The older I get, the more amazed I am at the sorts of senior citizenry that suddenly appeal to me. No, I don’t bolt out of my seat and hobble up the aisle during the curtain call at a Broadway show, nor am I gumming a sensible dinner in my bathrobe at 4:30 in the afternoon while daydreams of having a fine bowel movement jitterbug in my head.
However, at 6:00 every Saturday night, my longtime live-in bachelor friend and I have, what we call, our “premium cocktail hour” while tuning into a rerun of The Lawrence Welk Show.
Kids, if you’re not familiar with this hour-long foray of charming musical banality, then look up from your incessant sexting and LOL’ing and pay attention. I’ll make it easy for you: Mr.Welk was the real-life bandleader that Fred Armisen parodies on Saturday Night Live with the funny accent who nearly chokes on the effects of an overheating bubble machine and introduces musical acts with Kristen Wiig playing the singer with the curiously high forehead and tiny baby arms. And for those of us who grew up watching The Lawrence Welk Show, which ran from 1955 to 1982, I can assure you, SNL’s version isn’t much of a parody, if truth be told.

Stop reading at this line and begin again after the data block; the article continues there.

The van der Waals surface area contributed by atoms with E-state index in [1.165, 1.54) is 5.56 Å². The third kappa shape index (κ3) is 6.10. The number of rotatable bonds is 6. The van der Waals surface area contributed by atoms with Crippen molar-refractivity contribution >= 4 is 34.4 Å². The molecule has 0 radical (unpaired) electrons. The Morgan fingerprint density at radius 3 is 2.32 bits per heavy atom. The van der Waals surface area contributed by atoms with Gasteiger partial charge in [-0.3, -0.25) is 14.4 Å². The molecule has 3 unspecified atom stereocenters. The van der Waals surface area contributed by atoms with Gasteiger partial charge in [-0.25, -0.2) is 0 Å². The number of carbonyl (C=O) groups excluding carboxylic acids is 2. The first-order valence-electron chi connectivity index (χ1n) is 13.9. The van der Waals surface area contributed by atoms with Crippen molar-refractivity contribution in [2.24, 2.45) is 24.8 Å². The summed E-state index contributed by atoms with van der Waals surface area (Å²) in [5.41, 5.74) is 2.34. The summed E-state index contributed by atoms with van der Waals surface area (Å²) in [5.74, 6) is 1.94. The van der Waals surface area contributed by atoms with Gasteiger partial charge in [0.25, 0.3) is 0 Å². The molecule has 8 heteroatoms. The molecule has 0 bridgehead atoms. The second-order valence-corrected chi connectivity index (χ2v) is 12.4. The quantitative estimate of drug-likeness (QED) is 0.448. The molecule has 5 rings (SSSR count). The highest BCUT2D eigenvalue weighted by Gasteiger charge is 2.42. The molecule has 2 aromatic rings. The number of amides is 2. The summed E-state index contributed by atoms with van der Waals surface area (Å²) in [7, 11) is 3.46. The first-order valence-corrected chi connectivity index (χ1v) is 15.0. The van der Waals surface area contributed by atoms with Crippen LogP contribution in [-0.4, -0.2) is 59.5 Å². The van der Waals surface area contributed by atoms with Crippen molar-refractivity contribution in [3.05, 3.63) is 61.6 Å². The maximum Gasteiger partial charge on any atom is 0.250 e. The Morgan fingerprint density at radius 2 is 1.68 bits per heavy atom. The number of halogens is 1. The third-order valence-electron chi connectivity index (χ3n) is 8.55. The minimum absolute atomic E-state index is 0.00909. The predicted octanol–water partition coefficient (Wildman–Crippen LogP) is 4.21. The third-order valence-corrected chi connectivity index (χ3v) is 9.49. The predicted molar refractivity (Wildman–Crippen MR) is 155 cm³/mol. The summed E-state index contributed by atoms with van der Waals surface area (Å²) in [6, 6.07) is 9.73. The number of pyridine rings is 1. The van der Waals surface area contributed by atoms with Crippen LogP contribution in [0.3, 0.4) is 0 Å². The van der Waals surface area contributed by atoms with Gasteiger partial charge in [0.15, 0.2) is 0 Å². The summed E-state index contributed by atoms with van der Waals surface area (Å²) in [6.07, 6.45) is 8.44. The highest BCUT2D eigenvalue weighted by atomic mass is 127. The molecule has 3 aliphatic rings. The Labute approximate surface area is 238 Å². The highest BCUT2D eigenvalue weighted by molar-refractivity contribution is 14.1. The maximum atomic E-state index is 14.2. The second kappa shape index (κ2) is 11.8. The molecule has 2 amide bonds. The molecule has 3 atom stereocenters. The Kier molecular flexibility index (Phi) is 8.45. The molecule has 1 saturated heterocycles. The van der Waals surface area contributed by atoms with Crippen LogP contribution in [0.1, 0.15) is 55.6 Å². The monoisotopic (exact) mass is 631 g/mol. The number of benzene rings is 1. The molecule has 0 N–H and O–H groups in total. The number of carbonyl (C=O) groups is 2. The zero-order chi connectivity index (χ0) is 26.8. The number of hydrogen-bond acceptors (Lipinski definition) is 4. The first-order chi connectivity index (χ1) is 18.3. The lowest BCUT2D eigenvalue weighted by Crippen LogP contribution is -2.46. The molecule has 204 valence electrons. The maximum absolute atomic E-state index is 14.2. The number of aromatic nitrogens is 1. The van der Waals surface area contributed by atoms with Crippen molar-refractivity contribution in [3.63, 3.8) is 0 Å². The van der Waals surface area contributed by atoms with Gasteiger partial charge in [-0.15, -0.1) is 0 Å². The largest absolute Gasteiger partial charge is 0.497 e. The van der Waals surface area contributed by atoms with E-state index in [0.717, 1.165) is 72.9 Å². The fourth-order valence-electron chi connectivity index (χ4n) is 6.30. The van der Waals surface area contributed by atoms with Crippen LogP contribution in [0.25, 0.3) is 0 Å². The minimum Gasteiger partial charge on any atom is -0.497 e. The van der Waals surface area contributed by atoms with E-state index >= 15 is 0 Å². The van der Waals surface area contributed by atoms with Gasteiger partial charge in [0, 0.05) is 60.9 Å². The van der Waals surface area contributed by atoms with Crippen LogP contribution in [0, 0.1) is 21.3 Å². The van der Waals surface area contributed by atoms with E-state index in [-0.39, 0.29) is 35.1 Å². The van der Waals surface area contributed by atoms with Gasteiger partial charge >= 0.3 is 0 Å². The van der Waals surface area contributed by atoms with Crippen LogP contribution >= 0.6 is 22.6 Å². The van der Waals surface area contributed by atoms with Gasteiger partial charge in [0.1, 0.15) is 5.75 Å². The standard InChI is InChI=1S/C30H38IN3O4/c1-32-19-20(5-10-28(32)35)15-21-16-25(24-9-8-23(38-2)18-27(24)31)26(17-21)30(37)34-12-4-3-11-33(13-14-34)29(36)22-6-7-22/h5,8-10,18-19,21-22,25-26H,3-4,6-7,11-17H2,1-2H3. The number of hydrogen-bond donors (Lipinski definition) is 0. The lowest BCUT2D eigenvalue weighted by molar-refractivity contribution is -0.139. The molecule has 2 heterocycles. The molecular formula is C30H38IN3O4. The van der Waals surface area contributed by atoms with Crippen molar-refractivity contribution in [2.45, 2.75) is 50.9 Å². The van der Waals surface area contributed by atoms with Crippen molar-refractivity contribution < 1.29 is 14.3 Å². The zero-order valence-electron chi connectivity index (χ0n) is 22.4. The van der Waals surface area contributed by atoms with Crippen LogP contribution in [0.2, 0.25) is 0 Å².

At the height of discomania, while my newly divorced mother boogied Saturday nights away in our small Texas town, I was sent to my great-grandmother’s house where we’d watch The Lawrence Welk Show. She’d make my favorite dinner: a frozen pizza, crinkle cut oven fries, and fluorescent orange macaroni and cheese, paired with a Dr. Pepper sipped from a cartoon-covered jelly jar. As we cozied into our evening of processed cheese foods and cheese-ified entertainment, it’s safe to say that I knew, even then, how corny and square the show was — which was precisely its appeal. As a budding homosexualist I was dazzled by the kitschy awfulness and garish costumes and sets. And to this day, I can safely say that I’ve yet to see more nauseating color palettes.